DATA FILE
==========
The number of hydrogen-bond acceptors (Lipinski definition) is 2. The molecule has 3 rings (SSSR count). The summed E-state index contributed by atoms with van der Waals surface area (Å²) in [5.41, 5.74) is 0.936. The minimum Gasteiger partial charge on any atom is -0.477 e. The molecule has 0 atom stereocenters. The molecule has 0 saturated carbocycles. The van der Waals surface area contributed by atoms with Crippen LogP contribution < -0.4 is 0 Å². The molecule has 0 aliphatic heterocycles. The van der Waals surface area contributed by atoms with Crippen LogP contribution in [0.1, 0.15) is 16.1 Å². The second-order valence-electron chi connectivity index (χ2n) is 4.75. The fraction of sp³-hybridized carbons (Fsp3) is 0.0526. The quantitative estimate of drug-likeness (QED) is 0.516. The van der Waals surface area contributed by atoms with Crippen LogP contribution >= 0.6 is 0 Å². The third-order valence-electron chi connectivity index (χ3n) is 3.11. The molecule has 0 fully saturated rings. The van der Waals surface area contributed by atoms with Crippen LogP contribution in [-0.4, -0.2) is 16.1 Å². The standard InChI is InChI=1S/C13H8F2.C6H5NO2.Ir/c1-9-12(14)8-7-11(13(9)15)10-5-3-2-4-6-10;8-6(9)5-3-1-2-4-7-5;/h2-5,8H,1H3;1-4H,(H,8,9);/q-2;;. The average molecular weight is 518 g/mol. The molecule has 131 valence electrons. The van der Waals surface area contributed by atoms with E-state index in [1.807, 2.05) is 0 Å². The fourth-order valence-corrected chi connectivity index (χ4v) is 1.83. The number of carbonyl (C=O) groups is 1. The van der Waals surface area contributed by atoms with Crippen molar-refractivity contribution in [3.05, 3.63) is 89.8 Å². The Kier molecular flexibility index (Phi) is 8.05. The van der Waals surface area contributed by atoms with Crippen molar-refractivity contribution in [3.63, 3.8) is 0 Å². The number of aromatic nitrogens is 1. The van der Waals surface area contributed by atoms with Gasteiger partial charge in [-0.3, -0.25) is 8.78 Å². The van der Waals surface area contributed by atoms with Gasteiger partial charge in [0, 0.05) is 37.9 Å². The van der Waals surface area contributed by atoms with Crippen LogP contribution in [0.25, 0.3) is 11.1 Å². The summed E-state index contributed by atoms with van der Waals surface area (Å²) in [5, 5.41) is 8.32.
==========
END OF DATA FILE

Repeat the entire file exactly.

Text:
The number of hydrogen-bond acceptors (Lipinski definition) is 2. The molecule has 3 rings (SSSR count). The summed E-state index contributed by atoms with van der Waals surface area (Å²) in [5.41, 5.74) is 0.936. The minimum Gasteiger partial charge on any atom is -0.477 e. The molecule has 0 atom stereocenters. The molecule has 0 saturated carbocycles. The van der Waals surface area contributed by atoms with Crippen LogP contribution < -0.4 is 0 Å². The molecule has 0 aliphatic heterocycles. The van der Waals surface area contributed by atoms with Crippen LogP contribution in [0.1, 0.15) is 16.1 Å². The second-order valence-electron chi connectivity index (χ2n) is 4.75. The fraction of sp³-hybridized carbons (Fsp3) is 0.0526. The quantitative estimate of drug-likeness (QED) is 0.516. The van der Waals surface area contributed by atoms with Crippen LogP contribution >= 0.6 is 0 Å². The third-order valence-electron chi connectivity index (χ3n) is 3.11. The molecule has 0 fully saturated rings. The van der Waals surface area contributed by atoms with Crippen LogP contribution in [-0.4, -0.2) is 16.1 Å². The standard InChI is InChI=1S/C13H8F2.C6H5NO2.Ir/c1-9-12(14)8-7-11(13(9)15)10-5-3-2-4-6-10;8-6(9)5-3-1-2-4-7-5;/h2-5,8H,1H3;1-4H,(H,8,9);/q-2;;. The average molecular weight is 518 g/mol. The molecule has 131 valence electrons. The van der Waals surface area contributed by atoms with E-state index in [1.807, 2.05) is 0 Å². The fourth-order valence-corrected chi connectivity index (χ4v) is 1.83. The number of carbonyl (C=O) groups is 1. The van der Waals surface area contributed by atoms with Crippen molar-refractivity contribution in [3.05, 3.63) is 89.8 Å². The Kier molecular flexibility index (Phi) is 8.05. The van der Waals surface area contributed by atoms with Crippen molar-refractivity contribution in [3.63, 3.8) is 0 Å². The number of aromatic nitrogens is 1. The van der Waals surface area contributed by atoms with Gasteiger partial charge in [-0.3, -0.25) is 8.78 Å². The van der Waals surface area contributed by atoms with Gasteiger partial charge in [0, 0.05) is 37.9 Å². The van der Waals surface area contributed by atoms with Crippen LogP contribution in [0.25, 0.3) is 11.1 Å². The summed E-state index contributed by atoms with van der Waals surface area (Å²) in [5, 5.41) is 8.32.